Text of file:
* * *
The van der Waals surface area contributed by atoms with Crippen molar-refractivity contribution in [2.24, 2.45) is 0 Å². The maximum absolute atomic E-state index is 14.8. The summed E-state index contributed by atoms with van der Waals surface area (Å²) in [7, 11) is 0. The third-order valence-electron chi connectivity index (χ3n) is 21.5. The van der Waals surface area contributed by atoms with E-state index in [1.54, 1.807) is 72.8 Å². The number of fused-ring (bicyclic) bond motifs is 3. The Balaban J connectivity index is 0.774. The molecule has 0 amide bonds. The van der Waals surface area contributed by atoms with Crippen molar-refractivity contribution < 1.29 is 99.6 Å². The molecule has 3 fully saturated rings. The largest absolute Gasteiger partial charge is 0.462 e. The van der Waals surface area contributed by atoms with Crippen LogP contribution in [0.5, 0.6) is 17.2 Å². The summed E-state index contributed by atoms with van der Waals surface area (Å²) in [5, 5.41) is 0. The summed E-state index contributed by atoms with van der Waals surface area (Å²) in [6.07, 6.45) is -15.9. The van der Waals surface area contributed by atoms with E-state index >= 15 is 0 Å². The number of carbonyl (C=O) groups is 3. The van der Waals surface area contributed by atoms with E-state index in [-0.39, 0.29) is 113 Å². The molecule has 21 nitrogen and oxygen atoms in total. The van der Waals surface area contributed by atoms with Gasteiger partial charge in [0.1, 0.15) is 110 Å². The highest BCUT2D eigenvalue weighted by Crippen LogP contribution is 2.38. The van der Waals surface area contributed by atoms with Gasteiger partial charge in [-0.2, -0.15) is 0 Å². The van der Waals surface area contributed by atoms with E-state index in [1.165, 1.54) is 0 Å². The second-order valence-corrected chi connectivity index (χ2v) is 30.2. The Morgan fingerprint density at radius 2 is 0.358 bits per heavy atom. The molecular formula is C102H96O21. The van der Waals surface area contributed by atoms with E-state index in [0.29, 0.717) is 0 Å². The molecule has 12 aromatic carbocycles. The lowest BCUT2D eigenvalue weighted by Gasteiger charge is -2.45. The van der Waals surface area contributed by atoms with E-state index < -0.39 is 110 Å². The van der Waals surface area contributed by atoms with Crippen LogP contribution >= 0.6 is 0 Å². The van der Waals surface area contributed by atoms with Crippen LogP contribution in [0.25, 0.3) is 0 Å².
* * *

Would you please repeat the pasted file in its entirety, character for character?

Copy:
The van der Waals surface area contributed by atoms with Crippen molar-refractivity contribution in [2.24, 2.45) is 0 Å². The maximum absolute atomic E-state index is 14.8. The summed E-state index contributed by atoms with van der Waals surface area (Å²) in [7, 11) is 0. The third-order valence-electron chi connectivity index (χ3n) is 21.5. The van der Waals surface area contributed by atoms with E-state index in [1.54, 1.807) is 72.8 Å². The number of fused-ring (bicyclic) bond motifs is 3. The Balaban J connectivity index is 0.774. The molecule has 0 amide bonds. The van der Waals surface area contributed by atoms with Crippen molar-refractivity contribution < 1.29 is 99.6 Å². The molecule has 3 fully saturated rings. The largest absolute Gasteiger partial charge is 0.462 e. The van der Waals surface area contributed by atoms with Crippen LogP contribution in [0.5, 0.6) is 17.2 Å². The summed E-state index contributed by atoms with van der Waals surface area (Å²) in [5, 5.41) is 0. The summed E-state index contributed by atoms with van der Waals surface area (Å²) in [6.07, 6.45) is -15.9. The van der Waals surface area contributed by atoms with E-state index >= 15 is 0 Å². The number of carbonyl (C=O) groups is 3. The van der Waals surface area contributed by atoms with E-state index in [-0.39, 0.29) is 113 Å². The molecule has 21 nitrogen and oxygen atoms in total. The van der Waals surface area contributed by atoms with Gasteiger partial charge in [0.1, 0.15) is 110 Å². The highest BCUT2D eigenvalue weighted by Crippen LogP contribution is 2.38. The van der Waals surface area contributed by atoms with Gasteiger partial charge in [-0.2, -0.15) is 0 Å². The van der Waals surface area contributed by atoms with E-state index in [1.165, 1.54) is 0 Å². The second-order valence-corrected chi connectivity index (χ2v) is 30.2. The Morgan fingerprint density at radius 2 is 0.358 bits per heavy atom. The molecular formula is C102H96O21. The van der Waals surface area contributed by atoms with E-state index in [0.29, 0.717) is 0 Å². The molecule has 12 aromatic carbocycles. The lowest BCUT2D eigenvalue weighted by Gasteiger charge is -2.45. The van der Waals surface area contributed by atoms with E-state index < -0.39 is 110 Å². The van der Waals surface area contributed by atoms with Crippen LogP contribution >= 0.6 is 0 Å². The van der Waals surface area contributed by atoms with Crippen LogP contribution in [0.25, 0.3) is 0 Å².